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How Can Birthweight Impact Osteosarcoma Risk in Later Life? :

September 5, 2017

Researchers used California Department of Public Health (CDPH) vital statistics to find 670 patients with osteosarcoma and 2860 control children matched for sex, birth year, and race/ethnicity.


This is a classic case control study in that it demonstrates both the strengths and weaknesses of this study design. I was also intrigued with how prenatal factors could possibly influence a cancer that tends to strike adolescents.


Source: Endicott AA, Morimoto LM, Kline CN, et al. Perinatal factors associated with clinical presentation of osteosarcoma in children and adolescents. Pediatr Blood Cancer. 2017;64(6): e26349; doi:10.1002/pbc.26349. See AAP Grand Rounds commentary by Dr. Mary-Jane Staba Hogan (subscription required).

Researchers used California Department of Public Health (CDPH) vital statistics to find 670 patients with osteosarcoma and 2860 control children matched for sex, birth year, and race/ethnicity. Their final analysis showed that higher birthweight was associated with more advanced stage of osteosarcoma as well as greater tumor extension into surrounding tissues and likelihood of distant metastases at the time of diagnosis. Further quantification showed a 1.11-fold increase in the odds of having metastatic disease with each 200 g increase in birthweight.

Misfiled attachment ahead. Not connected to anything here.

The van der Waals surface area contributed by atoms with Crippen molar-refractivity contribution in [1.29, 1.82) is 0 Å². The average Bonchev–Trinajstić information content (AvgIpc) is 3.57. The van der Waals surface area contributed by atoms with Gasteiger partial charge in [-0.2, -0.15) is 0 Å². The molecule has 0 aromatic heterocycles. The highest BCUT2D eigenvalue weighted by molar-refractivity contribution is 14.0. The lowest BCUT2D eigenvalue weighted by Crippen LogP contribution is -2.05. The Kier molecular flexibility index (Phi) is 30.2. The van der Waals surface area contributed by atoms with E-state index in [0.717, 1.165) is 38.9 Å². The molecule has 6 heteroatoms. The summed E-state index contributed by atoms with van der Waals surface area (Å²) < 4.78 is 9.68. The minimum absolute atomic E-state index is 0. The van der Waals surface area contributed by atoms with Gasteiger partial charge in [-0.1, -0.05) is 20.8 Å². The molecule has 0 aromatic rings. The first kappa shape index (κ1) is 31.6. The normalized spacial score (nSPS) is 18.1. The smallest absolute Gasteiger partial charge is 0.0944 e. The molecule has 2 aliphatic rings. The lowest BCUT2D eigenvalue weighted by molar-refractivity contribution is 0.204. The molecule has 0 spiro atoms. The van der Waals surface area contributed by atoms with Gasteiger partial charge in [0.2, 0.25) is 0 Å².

This is a perfect scenario for a case control study. Osteosarcoma is a fairly uncommon event, only 400 children are diagnosed per year in the United States, so it would be difficult to perform prospective population-based studies. The investigators chose to have 4 control children for each osteosarcoma case, a fairly hefty number. Their analysis is accurate, but of course the data are shaky because of the problems inherent in any case control study. The number of variables available for analysis was limited by what was collected by the CDPH, and the authors also commented that this data could have problems with accuracy.

Another limitation is unique to the biology of this question, and the authors did a good job explaining this. Key to any hypothesis for an association of a disease with particular risk factors is whether the association is biologically plausible. Stated differently, does it make sense based on current understanding of disease pathogenesis that the risk factor (birthweight) could have some bearing on development or severity of disease (osteosarcoma)? In this example, it has been proposed that the connection is insulin-like growth factors (IGFs). Higher birthweight infants may have increased IGF exposure in utero, and IGF also has been shown to act as an in vivo osteoblast chemotactic factor and in vitro mitogen for osteosarcoma growth. The authors note, however, that birthweight is affected by a number of other factors, such as maternal conditions and parental height and weight, and as such is a crude measurement that may mask effects of more significant risk factors. Unfortunately, the CDPH data did not track those other conditions.

So, this case control study mostly points to potential mechanisms for osteosarcoma presentations later in life, which in turn could lead to investigations of pathogenesis that ultimately could be targeted for prevention and treatment of this serious disease. 

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